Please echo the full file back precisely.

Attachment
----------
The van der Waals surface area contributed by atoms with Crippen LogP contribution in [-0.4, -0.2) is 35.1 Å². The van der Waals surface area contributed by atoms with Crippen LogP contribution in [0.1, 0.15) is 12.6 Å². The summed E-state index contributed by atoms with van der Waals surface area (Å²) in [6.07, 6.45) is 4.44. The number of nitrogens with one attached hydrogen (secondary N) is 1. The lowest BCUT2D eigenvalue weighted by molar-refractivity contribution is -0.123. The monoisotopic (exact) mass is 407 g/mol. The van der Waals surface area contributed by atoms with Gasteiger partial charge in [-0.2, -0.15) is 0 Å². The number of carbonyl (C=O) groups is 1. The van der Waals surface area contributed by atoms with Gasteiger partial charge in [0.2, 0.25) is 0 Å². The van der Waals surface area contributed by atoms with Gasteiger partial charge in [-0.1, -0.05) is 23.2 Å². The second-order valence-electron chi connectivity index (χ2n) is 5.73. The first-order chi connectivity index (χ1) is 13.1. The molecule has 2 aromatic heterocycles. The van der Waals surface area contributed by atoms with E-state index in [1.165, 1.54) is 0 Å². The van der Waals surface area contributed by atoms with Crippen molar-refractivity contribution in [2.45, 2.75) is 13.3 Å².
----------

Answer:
The van der Waals surface area contributed by atoms with Crippen LogP contribution in [-0.4, -0.2) is 35.1 Å². The van der Waals surface area contributed by atoms with Crippen LogP contribution in [0.1, 0.15) is 12.6 Å². The summed E-state index contributed by atoms with van der Waals surface area (Å²) in [6.07, 6.45) is 4.44. The number of nitrogens with one attached hydrogen (secondary N) is 1. The lowest BCUT2D eigenvalue weighted by molar-refractivity contribution is -0.123. The monoisotopic (exact) mass is 407 g/mol. The van der Waals surface area contributed by atoms with Gasteiger partial charge in [-0.2, -0.15) is 0 Å². The number of carbonyl (C=O) groups is 1. The van der Waals surface area contributed by atoms with Gasteiger partial charge in [0.2, 0.25) is 0 Å². The van der Waals surface area contributed by atoms with Gasteiger partial charge in [-0.1, -0.05) is 23.2 Å². The second-order valence-electron chi connectivity index (χ2n) is 5.73. The first-order chi connectivity index (χ1) is 13.1. The molecule has 2 aromatic heterocycles. The van der Waals surface area contributed by atoms with E-state index in [1.165, 1.54) is 0 Å². The van der Waals surface area contributed by atoms with Crippen molar-refractivity contribution in [2.45, 2.75) is 13.3 Å².